Interactive Read-Aloud Routines

Starting off with the basics (all children sitting on the floor, looking at you, etc.) this section is really a primer for newer teachers. It’s a good reminder of what I like to call ‘Good Listener’ behaviors. I frequently use the “turn and talk’ strategy explained briefly on page 118. Quite simply, by having the children turn and talk to a neighbor about a question you pose, it allows everyone to be heard and more shy students to think and process a reply before contributing with the entire group.

Using Interactive Read-Aloud as a Teaching Approach

Ah, here it is, the meat of why we read aloud to children. In an effort to keep my write up brief (I fear I’ve failed miserably already), here are the basic components of using your read-alouds effectively. (Page 119)

  1. Plan opening remarks.
  2. Stop to invite quick comments during reading
  3. Discuss text after reading
  4. Plan and engaging, related activity following reading (art, writing, drawing, cooking).
Here are my thoughts on how I approach each of the corresponding above in my classroom.
  1. After hearing more than a few sprouts exclaim, “I read that book already!” I learned a new way to introduce a book from a colleague – “What do you know about this book?” This invites children who are familiar with a text to participate and not feel like they’ve ‘seen and heard it all before’.
  2. It takes time as a teacher to develop a good balance between stopping to discuss and interrupting the ‘flow’ of a story. Sometimes I find myself leaning too much towards discussing the book with my class and it negatively impacts the enjoyment of the book. Be careful. Find the balance.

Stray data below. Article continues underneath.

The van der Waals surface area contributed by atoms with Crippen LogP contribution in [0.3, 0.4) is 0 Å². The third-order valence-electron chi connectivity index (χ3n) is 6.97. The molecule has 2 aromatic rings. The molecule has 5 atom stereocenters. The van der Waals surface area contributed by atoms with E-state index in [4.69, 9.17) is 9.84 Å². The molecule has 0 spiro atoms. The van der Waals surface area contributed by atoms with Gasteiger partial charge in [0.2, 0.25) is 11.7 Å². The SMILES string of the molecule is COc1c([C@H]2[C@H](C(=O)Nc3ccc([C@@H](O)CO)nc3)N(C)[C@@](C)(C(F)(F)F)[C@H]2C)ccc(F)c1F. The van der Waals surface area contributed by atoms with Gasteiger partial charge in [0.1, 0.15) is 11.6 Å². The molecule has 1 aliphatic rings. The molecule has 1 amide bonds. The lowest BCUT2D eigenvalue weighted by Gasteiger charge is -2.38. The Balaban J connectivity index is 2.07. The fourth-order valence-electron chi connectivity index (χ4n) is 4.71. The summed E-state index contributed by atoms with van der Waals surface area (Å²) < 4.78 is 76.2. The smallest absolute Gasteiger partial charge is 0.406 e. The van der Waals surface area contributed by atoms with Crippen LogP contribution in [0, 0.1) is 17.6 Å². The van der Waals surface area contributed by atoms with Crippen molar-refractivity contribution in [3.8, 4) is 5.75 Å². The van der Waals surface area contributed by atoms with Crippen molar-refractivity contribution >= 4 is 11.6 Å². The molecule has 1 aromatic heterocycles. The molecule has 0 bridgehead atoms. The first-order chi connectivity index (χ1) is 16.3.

3. We always have a conversation after completing a story. Often (at least in my room) time seems to evaporate and when I finish a book and look up at the clock, panic sets in. At the very least, I ask everyone “What did you think of the book?” They reply with a thumbs up or thumbs down. Usually we have more involved conversations, but sometimes time just runs out.
  4. Oh the crafts! I have self-diagnosed craft-phobia. I see the teachers around me do crafts with their class day after day, piling up paper, glue, glitter, pom-poms, and a plethora of other materials. My one piece of advice to early childhood educators on this topic – don’t feel you must ‘out craft’ your peers. Sometimes a simple drawing and sentence reaction shows more about a child’s understanding than you could have guessed. A whole group activity (acting out a story, making a Venn Diagram comparing it to another book, etc.) can be just as engaging and insightful.  Also – doing less crafts means less prep work for me and when we do make something (usually once or twice a week) the kids think they’ve been given candy and soda.